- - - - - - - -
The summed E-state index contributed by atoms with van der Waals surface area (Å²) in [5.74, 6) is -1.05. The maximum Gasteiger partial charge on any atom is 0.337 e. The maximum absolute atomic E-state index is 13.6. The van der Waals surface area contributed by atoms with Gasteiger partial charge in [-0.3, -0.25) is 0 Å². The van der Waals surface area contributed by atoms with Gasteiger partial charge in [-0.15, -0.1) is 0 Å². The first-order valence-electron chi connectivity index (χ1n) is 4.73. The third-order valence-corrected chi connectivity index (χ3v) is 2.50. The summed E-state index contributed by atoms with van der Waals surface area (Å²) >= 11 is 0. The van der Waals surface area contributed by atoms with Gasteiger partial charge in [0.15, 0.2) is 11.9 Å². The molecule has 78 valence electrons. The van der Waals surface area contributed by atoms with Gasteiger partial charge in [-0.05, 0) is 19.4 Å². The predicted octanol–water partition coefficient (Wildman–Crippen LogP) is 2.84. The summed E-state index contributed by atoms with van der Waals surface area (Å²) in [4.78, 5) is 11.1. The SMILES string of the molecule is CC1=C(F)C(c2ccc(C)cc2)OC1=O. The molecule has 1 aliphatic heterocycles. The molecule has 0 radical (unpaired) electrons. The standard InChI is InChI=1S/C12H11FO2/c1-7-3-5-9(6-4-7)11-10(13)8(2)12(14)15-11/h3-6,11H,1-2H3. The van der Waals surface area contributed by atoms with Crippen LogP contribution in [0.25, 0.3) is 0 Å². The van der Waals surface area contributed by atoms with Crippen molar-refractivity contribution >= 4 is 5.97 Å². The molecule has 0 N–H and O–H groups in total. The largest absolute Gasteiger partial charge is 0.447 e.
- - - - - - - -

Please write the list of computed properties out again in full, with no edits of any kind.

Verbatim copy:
The summed E-state index contributed by atoms with van der Waals surface area (Å²) in [5.74, 6) is -1.05. The maximum Gasteiger partial charge on any atom is 0.337 e. The maximum absolute atomic E-state index is 13.6. The van der Waals surface area contributed by atoms with Gasteiger partial charge in [-0.3, -0.25) is 0 Å². The van der Waals surface area contributed by atoms with Gasteiger partial charge in [-0.15, -0.1) is 0 Å². The first-order valence-electron chi connectivity index (χ1n) is 4.73. The third-order valence-corrected chi connectivity index (χ3v) is 2.50. The summed E-state index contributed by atoms with van der Waals surface area (Å²) >= 11 is 0. The van der Waals surface area contributed by atoms with Gasteiger partial charge in [0.15, 0.2) is 11.9 Å². The molecule has 78 valence electrons. The van der Waals surface area contributed by atoms with Gasteiger partial charge in [-0.05, 0) is 19.4 Å². The predicted octanol–water partition coefficient (Wildman–Crippen LogP) is 2.84. The summed E-state index contributed by atoms with van der Waals surface area (Å²) in [4.78, 5) is 11.1. The SMILES string of the molecule is CC1=C(F)C(c2ccc(C)cc2)OC1=O. The molecule has 1 aliphatic heterocycles. The molecule has 0 radical (unpaired) electrons. The standard InChI is InChI=1S/C12H11FO2/c1-7-3-5-9(6-4-7)11-10(13)8(2)12(14)15-11/h3-6,11H,1-2H3. The van der Waals surface area contributed by atoms with Crippen LogP contribution in [0.25, 0.3) is 0 Å². The van der Waals surface area contributed by atoms with Crippen molar-refractivity contribution >= 4 is 5.97 Å². The molecule has 0 N–H and O–H groups in total. The largest absolute Gasteiger partial charge is 0.447 e.